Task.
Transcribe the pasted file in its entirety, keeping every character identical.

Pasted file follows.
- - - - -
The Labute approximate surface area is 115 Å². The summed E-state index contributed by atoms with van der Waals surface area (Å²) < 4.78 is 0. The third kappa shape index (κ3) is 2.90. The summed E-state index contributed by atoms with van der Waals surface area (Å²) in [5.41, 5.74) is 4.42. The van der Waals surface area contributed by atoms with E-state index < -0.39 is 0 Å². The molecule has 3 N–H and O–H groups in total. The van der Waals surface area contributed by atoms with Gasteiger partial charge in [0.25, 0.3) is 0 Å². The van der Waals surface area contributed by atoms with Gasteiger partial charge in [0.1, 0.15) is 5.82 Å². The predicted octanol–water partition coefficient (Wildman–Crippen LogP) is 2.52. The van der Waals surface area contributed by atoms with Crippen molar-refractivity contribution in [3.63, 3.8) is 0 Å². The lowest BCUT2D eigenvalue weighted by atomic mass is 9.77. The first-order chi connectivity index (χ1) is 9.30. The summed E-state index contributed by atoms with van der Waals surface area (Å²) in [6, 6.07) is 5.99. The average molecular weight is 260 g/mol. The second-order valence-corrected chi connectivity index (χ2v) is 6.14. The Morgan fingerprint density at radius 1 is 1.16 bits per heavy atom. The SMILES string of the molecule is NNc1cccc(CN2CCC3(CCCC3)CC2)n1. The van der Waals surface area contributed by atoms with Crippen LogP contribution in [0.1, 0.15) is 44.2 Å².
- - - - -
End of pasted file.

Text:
The Labute approximate surface area is 115 Å². The summed E-state index contributed by atoms with van der Waals surface area (Å²) < 4.78 is 0. The third kappa shape index (κ3) is 2.90. The summed E-state index contributed by atoms with van der Waals surface area (Å²) in [5.41, 5.74) is 4.42. The van der Waals surface area contributed by atoms with E-state index < -0.39 is 0 Å². The molecule has 3 N–H and O–H groups in total. The van der Waals surface area contributed by atoms with Gasteiger partial charge in [0.25, 0.3) is 0 Å². The van der Waals surface area contributed by atoms with Gasteiger partial charge in [0.1, 0.15) is 5.82 Å². The predicted octanol–water partition coefficient (Wildman–Crippen LogP) is 2.52. The van der Waals surface area contributed by atoms with Crippen molar-refractivity contribution in [3.63, 3.8) is 0 Å². The lowest BCUT2D eigenvalue weighted by atomic mass is 9.77. The first-order chi connectivity index (χ1) is 9.30. The summed E-state index contributed by atoms with van der Waals surface area (Å²) in [6, 6.07) is 5.99. The average molecular weight is 260 g/mol. The second-order valence-corrected chi connectivity index (χ2v) is 6.14. The Morgan fingerprint density at radius 1 is 1.16 bits per heavy atom. The SMILES string of the molecule is NNc1cccc(CN2CCC3(CCCC3)CC2)n1. The van der Waals surface area contributed by atoms with Crippen LogP contribution in [0.1, 0.15) is 44.2 Å².